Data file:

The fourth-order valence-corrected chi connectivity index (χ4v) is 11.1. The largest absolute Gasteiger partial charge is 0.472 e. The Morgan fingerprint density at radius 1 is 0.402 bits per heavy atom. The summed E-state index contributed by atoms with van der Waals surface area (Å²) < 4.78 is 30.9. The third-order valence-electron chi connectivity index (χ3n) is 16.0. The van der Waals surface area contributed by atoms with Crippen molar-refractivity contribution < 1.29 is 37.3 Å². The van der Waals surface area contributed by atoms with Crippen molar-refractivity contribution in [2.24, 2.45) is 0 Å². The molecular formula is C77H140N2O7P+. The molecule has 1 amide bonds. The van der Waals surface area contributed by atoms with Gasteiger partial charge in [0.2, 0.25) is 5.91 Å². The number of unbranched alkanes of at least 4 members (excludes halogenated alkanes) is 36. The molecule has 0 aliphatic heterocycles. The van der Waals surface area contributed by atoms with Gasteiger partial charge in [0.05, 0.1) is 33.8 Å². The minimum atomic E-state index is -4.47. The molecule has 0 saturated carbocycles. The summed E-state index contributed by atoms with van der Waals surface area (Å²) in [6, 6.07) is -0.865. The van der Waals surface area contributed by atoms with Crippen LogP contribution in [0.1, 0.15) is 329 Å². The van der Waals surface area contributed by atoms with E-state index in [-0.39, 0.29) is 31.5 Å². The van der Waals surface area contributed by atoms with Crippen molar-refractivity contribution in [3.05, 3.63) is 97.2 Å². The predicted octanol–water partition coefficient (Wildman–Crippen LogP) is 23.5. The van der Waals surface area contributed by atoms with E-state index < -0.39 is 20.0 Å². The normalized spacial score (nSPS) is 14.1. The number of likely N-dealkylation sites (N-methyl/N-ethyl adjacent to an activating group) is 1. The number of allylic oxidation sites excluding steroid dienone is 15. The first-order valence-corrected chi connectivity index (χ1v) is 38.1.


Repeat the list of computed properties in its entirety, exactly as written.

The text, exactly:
The fourth-order valence-corrected chi connectivity index (χ4v) is 11.1. The largest absolute Gasteiger partial charge is 0.472 e. The Morgan fingerprint density at radius 1 is 0.402 bits per heavy atom. The summed E-state index contributed by atoms with van der Waals surface area (Å²) < 4.78 is 30.9. The third-order valence-electron chi connectivity index (χ3n) is 16.0. The van der Waals surface area contributed by atoms with Crippen molar-refractivity contribution < 1.29 is 37.3 Å². The van der Waals surface area contributed by atoms with Crippen molar-refractivity contribution in [2.24, 2.45) is 0 Å². The molecular formula is C77H140N2O7P+. The molecule has 1 amide bonds. The van der Waals surface area contributed by atoms with Gasteiger partial charge in [0.2, 0.25) is 5.91 Å². The number of unbranched alkanes of at least 4 members (excludes halogenated alkanes) is 36. The molecule has 0 aliphatic heterocycles. The van der Waals surface area contributed by atoms with Gasteiger partial charge in [0.05, 0.1) is 33.8 Å². The minimum atomic E-state index is -4.47. The molecule has 0 saturated carbocycles. The summed E-state index contributed by atoms with van der Waals surface area (Å²) in [6, 6.07) is -0.865. The van der Waals surface area contributed by atoms with Crippen LogP contribution in [0.1, 0.15) is 329 Å². The van der Waals surface area contributed by atoms with E-state index in [-0.39, 0.29) is 31.5 Å². The van der Waals surface area contributed by atoms with Crippen molar-refractivity contribution in [3.05, 3.63) is 97.2 Å². The predicted octanol–water partition coefficient (Wildman–Crippen LogP) is 23.5. The van der Waals surface area contributed by atoms with E-state index < -0.39 is 20.0 Å². The normalized spacial score (nSPS) is 14.1. The number of likely N-dealkylation sites (N-methyl/N-ethyl adjacent to an activating group) is 1. The number of allylic oxidation sites excluding steroid dienone is 15. The first-order valence-corrected chi connectivity index (χ1v) is 38.1.